The final Rumours single was Christine's "You Make Loving Fun", itself a sort of postscript to 1975's "Say You Love Me". The British and American releases of the "Don't Stop" and "You Make Loving Fun" singles switched B-sides "Gold Dust Woman" and "Never Going Back Again". The album was so chock-full of potential singles that really any one of them could have been hits, prompting one critic to remark that if they had chosen to release the hole in the middle that that too would have gone double-platinum! One especially fine track is "The Chain", a complex, multilayered track that seemed to, in one line, underscore the entire album: "Damn your love/Damn your lies". It's also the first group composition (in which all band memebers are credited) since 1971's "What A Shame". By fall, Warner Bros. had rereleased the first two A-sides as part of their "Back-to-Back Hits" series, which of course caused the price of the original "Go Your Own Way" single (with its non-LP B-side "Silver Springs") to leap in value on the secondary market.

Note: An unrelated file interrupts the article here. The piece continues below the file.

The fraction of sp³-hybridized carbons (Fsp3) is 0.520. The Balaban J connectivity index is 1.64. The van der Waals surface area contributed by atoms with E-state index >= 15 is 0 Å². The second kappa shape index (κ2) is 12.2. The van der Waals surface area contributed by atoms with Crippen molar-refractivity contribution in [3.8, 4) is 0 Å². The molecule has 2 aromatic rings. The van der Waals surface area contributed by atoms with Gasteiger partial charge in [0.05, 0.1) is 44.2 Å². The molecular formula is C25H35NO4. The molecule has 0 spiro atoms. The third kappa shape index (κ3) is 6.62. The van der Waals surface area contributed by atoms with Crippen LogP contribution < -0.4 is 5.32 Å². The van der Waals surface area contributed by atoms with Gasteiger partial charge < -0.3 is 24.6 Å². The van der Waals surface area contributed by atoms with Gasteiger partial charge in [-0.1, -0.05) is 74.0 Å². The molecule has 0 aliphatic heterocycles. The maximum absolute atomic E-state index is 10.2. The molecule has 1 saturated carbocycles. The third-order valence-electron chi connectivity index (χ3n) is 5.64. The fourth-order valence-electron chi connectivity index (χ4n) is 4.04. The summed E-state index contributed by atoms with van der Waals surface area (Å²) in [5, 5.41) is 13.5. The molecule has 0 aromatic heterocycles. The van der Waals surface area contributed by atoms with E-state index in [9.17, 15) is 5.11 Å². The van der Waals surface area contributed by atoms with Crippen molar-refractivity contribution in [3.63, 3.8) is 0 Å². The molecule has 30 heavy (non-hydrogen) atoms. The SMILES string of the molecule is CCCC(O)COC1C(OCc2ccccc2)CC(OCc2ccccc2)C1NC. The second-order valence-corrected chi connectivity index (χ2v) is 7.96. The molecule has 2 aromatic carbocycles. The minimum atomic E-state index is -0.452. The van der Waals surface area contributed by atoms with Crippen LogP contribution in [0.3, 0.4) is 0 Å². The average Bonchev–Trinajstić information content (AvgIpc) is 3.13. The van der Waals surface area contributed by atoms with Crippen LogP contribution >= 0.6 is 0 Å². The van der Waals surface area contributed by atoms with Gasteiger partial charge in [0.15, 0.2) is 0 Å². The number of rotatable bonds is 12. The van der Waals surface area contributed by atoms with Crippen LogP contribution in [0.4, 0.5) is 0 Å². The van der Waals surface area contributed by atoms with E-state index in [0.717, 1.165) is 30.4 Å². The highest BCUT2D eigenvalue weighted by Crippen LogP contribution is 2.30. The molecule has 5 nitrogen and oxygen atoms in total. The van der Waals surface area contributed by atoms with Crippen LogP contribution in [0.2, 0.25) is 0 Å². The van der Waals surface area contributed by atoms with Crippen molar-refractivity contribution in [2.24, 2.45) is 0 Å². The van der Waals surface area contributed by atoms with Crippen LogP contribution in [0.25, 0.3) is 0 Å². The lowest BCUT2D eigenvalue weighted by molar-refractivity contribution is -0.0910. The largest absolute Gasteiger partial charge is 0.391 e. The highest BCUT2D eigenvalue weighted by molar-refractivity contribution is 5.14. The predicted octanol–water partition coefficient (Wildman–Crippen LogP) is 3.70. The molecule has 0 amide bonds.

The UK record buying public was slower to warm up to the Mac, but by November 1977, Rumours had made it to Number Three, and while all four singles made it into the Top 40 in Britain, none climbed any higher than "Dreams" at Number 24.

The interpersonal struggles within the band served as fodder for the tabloids, the music press, and "celebrity" magazines like People...all of which helped carry the buzz for the new album and kept the musicians in the public eye. And of course the nearly constant worldwide touring didn't hurt, either.